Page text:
By 1912, dredging and widening the main channel, and completing major sections of the federal breakwater, enabled the Port to accommodate larger vessels. These expansions proved effective once the Panama Canal opened in 1914, giving the Port of Los Angeles a unique strategic position for international trade and a clear advantage over northern West Coast ports as a destination point for east-to-west seaborne trade because of its proximity to the Panama Canal.

Wartime Efforts

The Port’s growth came to a standstill with the onset of World War II. The United States military commissioned the Port to conduct only war-time efforts, and the Port did so with diligence and success. Shipbuilding became the prime economic industry at the Port. Every boat repair and shipbuilding company assisted in the construction, conversion and repair of vessels for the war effort. San Pedro Bay shipyards collectively employed more than 90,000 workers and produced thousands of war-time vessels at record pace.

After the victory of World War II, Port of Los Angeles officials again began focusing their attention to the continued expansion and development of the Port.

Post-War Growth

Up until the mid-20th century, the Port received cargo in crates, pallets, and small lots of varying sizes and shapes. Because of the lack of uniformity and security, unloading cargo was painstakingly slow and the frequency of damage, pilferage and loss of cargo was high. Providing a better solution, the containerized cargo revolution came to the Port in the late 1950s.

Containers can easily be loaded, sealed and shipped on vessels, railroad cars, and trucks. Almost every manufactured product or its components are shipped in a container. Containerization is an important element of the innovations in logistics and security that propelled the Port of Los Angeles to critical national importance.Port of Los Angeles Vincent Thomas Bridge

The Port Today

The Port of Los Angeles is the number one port by container volume and cargo value in the United States, handling a record-breaking 8.4 million TEUs (twenty-foot equivalent units) in calendar year 2007.

The Port prides itself on ultra-modern terminal efficiency, robust intermodal assets, and its world-class security operations which include Homeland Security operations and the nation’s largest dedicated port police force.

The Port also is an environmental leader in the industry.  It has invested in world-class waterfront development aimed at the San Pedro and Wilmington communities and donates thousands of dollars each year to local community programs.

Today, the Port generates 919,000 regional jobs and $39.1 billion in annual wages and tax revenues. A proprietary department of the City of Los Angeles, the Port is self-supporting and does not receive taxpayer dollars. At the Port of Los Angeles, high priority is placed on responsible and sustainable growth initiatives, combined with high security, environmental stewardship and community outreach.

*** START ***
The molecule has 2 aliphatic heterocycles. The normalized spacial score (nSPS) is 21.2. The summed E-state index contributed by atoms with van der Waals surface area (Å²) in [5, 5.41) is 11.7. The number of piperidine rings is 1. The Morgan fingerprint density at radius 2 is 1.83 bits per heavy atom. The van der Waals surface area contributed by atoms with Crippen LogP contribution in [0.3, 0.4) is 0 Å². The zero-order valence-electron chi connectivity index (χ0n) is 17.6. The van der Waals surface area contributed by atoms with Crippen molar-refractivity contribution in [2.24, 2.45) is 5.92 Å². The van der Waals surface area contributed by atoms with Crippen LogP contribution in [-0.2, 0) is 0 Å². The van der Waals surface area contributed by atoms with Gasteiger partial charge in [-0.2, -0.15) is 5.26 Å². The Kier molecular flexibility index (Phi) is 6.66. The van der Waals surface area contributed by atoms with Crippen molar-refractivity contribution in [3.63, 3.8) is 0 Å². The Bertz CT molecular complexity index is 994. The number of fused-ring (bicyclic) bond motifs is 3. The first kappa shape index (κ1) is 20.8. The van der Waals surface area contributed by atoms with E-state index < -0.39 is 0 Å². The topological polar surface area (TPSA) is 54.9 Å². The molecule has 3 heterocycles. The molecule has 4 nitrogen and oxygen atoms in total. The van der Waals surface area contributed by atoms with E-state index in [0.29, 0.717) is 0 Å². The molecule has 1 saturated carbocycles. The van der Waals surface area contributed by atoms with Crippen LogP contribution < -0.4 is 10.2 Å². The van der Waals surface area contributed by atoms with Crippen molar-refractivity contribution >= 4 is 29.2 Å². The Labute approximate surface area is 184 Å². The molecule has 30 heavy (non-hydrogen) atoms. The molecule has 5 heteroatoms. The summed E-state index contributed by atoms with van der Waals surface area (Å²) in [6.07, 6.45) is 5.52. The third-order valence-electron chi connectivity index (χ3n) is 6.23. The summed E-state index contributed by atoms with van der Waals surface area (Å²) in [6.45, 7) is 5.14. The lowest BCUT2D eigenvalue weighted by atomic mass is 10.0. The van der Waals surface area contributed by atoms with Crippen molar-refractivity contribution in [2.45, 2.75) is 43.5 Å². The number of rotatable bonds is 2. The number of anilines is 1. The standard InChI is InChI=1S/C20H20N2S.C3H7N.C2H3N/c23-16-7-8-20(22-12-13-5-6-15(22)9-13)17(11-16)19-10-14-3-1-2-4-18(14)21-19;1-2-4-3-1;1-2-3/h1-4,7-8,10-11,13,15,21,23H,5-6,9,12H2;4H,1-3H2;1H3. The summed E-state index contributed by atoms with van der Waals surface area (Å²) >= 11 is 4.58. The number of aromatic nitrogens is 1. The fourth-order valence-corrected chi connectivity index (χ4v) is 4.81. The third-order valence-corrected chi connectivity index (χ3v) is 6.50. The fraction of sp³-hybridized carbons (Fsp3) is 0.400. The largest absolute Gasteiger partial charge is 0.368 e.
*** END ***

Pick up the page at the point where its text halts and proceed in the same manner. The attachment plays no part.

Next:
2000: Completion of Pier 400 Dredging and Landfill Program, the largest such project in America, a significant milestone in positioning the Port to accommodate the tremendous growth in international trade well into the 21st century. Port of Los Angeles officially becomes the busiest port in North America, ranked by container volume.

2004: The Port of Los Angeles becomes the first port in the world to offer Alternative Maritime Power™ (AMP™) to vessels. China Shipping’s Xin Yang Zhou becomes the first ship in the world to plug-in to AMP™ at Berth 100. The use of AMP™ will save more than one ton of smog-forming NOx and 87 lbs. of particulate matter from being released into the air for every 24 hours that the ship is utilizing this electrical plug-in technology.

2006: Ports of Los Angeles and Long Beach jointly release the San Pedro Bay Ports Clean Air Action Plan. This historical plan aims to reduce emissions by 50 percent over the next five years. The Port of Los Angeles set itself as an environmental steward and model for ports around the globe.

2007: The Port of Los Angeles celebrated its centennial on December 9, 2007, marking the 100th anniversary of the founding of the Los Angeles Board of Harbor Commissioners.

2008: Mayor Villaraigosa launches landmark Clean Truck Program to clean Los Angeles’ air. Once fully implemented the Clean Truck Program will remove over 16,000 dirty-diesel trucks off the road, and will slash harmful truck emissions by 80 percent.

2010: Port of Los Angeles Becomes First Port Worldwide to Offer Tariff Reduction for Zero-Emission Vehicle Shipments. The “Zero Emission Vehicle Tariff Measure” is the first of its kind in the maritime industry and is available to any automobile manufacturer who imports through the Port of Los Angeles.LA Fire Boat #2 ANIMATION